The 10 Questions You Must Ask Before Purchasing a Private Jet

Robb Report Advisor, James Butler, Pushes Travelers to Think Beyond the ‘Rule of Thumb’

Bethesda, Maryland • August 2015

Salespeople in every industry use phrases like “boilerplate” and “standard” to dissuade potential customers from negotiating contract terms that best suit their needs. In the private aviation industry, however, accepting these promises at face value is especially dangerous as it can cost you thousands, if not millions, of dollars.

As a founding member of Robb Report’s Private Aviation Advisory Board, James Butler shares some thoughts on the questions that potential buyers should be asking.

As it pertains to deciding which private aviation program fits you best, Butler acknowledges that brokers often quote this rule of thumb: If you fly more than 200-400 hours a year, you are a good candidate to own a plane; if you fly fewer hours, you should stick with charter, jet cards or fractional ownership. However, Butler cautions that this “rule” is too generic and doesn’t factor in other important personal considerations... not to mention the potential for a hybrid solution.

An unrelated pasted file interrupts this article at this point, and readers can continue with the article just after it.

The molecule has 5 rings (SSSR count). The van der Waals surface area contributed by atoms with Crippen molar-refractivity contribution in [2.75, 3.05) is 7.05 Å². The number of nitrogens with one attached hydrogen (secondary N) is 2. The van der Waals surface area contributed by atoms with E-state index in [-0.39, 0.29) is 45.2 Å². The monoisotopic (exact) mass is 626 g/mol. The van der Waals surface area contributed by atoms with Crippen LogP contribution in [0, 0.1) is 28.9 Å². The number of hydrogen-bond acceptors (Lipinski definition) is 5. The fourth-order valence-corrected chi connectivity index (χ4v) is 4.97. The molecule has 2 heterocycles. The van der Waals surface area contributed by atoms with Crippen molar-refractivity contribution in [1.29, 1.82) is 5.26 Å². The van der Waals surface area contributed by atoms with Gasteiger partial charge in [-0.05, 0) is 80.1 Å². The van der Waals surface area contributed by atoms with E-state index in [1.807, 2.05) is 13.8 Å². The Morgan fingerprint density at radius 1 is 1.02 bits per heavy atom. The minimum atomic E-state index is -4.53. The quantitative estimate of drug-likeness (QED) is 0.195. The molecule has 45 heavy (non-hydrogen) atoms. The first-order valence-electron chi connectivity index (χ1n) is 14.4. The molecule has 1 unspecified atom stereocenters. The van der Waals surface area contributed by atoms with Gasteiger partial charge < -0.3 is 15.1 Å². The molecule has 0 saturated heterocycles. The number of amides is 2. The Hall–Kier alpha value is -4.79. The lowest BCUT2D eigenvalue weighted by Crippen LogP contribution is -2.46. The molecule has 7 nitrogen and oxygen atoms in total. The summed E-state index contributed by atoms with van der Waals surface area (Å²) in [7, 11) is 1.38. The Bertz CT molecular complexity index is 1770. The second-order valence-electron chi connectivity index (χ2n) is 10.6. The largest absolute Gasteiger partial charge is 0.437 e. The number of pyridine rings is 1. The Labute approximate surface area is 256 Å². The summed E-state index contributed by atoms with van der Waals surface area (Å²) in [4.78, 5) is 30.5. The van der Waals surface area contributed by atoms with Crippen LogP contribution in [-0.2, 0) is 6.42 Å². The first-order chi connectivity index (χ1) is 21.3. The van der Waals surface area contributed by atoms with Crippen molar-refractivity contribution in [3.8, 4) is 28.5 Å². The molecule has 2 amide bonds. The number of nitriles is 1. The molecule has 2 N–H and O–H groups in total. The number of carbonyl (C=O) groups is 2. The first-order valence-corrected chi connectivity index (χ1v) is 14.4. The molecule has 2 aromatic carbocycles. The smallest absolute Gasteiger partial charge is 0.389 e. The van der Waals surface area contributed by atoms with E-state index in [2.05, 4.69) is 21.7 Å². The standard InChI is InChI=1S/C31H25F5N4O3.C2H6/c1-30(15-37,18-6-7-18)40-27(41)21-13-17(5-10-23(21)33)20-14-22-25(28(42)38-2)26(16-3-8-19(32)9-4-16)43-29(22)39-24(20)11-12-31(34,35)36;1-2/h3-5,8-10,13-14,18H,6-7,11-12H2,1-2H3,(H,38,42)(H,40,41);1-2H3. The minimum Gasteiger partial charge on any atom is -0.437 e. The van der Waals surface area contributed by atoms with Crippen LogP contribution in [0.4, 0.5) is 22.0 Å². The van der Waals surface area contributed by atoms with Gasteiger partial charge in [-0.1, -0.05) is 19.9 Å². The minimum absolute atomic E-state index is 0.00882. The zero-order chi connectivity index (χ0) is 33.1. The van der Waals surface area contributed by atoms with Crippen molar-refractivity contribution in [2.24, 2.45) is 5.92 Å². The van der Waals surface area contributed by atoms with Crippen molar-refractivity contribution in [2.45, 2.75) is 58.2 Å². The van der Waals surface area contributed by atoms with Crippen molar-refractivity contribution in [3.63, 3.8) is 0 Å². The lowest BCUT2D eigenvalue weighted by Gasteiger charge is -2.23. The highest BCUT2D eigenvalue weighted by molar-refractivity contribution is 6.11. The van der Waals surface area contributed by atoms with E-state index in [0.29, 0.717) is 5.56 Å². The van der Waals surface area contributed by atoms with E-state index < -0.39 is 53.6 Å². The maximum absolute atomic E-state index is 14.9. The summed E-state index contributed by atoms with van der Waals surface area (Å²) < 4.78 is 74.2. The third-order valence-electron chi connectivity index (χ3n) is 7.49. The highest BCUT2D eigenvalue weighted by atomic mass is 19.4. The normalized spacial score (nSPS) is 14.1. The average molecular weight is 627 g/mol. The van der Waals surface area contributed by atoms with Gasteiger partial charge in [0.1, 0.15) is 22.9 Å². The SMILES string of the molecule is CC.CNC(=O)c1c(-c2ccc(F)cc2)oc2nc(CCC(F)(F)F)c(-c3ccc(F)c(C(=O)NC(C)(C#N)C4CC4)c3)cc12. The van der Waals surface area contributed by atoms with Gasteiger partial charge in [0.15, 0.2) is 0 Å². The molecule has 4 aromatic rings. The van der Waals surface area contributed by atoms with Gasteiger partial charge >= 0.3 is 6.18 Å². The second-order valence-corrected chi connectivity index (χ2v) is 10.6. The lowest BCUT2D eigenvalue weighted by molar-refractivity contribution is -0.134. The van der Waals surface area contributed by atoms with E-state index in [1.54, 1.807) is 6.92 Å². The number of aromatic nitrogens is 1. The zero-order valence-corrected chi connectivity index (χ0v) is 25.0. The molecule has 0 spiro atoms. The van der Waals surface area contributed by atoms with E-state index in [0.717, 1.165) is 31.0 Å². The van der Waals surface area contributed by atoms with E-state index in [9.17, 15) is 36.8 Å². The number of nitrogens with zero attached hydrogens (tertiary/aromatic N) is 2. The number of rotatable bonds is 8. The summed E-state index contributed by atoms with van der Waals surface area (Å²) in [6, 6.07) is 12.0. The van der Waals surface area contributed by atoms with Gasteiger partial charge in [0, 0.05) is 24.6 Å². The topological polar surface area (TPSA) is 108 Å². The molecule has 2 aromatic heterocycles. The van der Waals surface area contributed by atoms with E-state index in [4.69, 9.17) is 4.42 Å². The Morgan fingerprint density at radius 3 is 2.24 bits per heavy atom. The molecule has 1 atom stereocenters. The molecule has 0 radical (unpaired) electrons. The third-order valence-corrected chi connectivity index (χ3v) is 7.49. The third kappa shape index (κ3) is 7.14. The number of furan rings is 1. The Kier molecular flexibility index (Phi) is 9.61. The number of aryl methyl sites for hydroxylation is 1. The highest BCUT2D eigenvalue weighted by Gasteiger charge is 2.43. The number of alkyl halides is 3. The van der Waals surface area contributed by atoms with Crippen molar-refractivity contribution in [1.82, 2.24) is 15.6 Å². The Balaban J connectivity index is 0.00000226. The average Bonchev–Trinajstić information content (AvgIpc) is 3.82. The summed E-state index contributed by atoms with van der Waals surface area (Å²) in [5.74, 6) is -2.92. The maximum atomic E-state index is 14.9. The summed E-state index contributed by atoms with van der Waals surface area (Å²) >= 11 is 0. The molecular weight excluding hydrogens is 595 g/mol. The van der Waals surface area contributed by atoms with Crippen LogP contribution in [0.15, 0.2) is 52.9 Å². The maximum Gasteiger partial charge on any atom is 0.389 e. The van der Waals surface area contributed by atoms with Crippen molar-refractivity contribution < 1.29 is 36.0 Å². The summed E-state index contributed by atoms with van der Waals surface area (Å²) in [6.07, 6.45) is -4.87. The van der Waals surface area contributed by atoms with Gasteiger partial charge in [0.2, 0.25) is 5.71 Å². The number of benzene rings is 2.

“Think about whether you really want to manage an aircraft, hire and manage a chief pilot and crew, and deal with the fact that the aircraft is sometimes going to be down for maintenance,” he says. Butler also stresses that airplanes are not liquid assets. Selling an aircraft can sometimes take more than a year, during which market fluctuations can cause the value of a particular model to dive.

When asked for his thoughts on existing aircraft owners making their aircraft available for charter, Butler again advises clients to be skeptical of brokers’ and providers’ promises. “It’s easy to put together a nice brochure and offer up a block program to charter out your airplane, but more charter hours means more expenses for you,” he says. “What kind of guarantee or commitment are they going to come up with to offset the costs?”

Indeed, there is much to consider in the way of aircraft ownership – both in making the initial decision to buy and in the many decisions that will follow. Regardless of where you are in the world of private aviation investing, Butler believes that having an experienced advocate asking the tough questions and helping you navigate the tough decisions delivers great value.

Please Share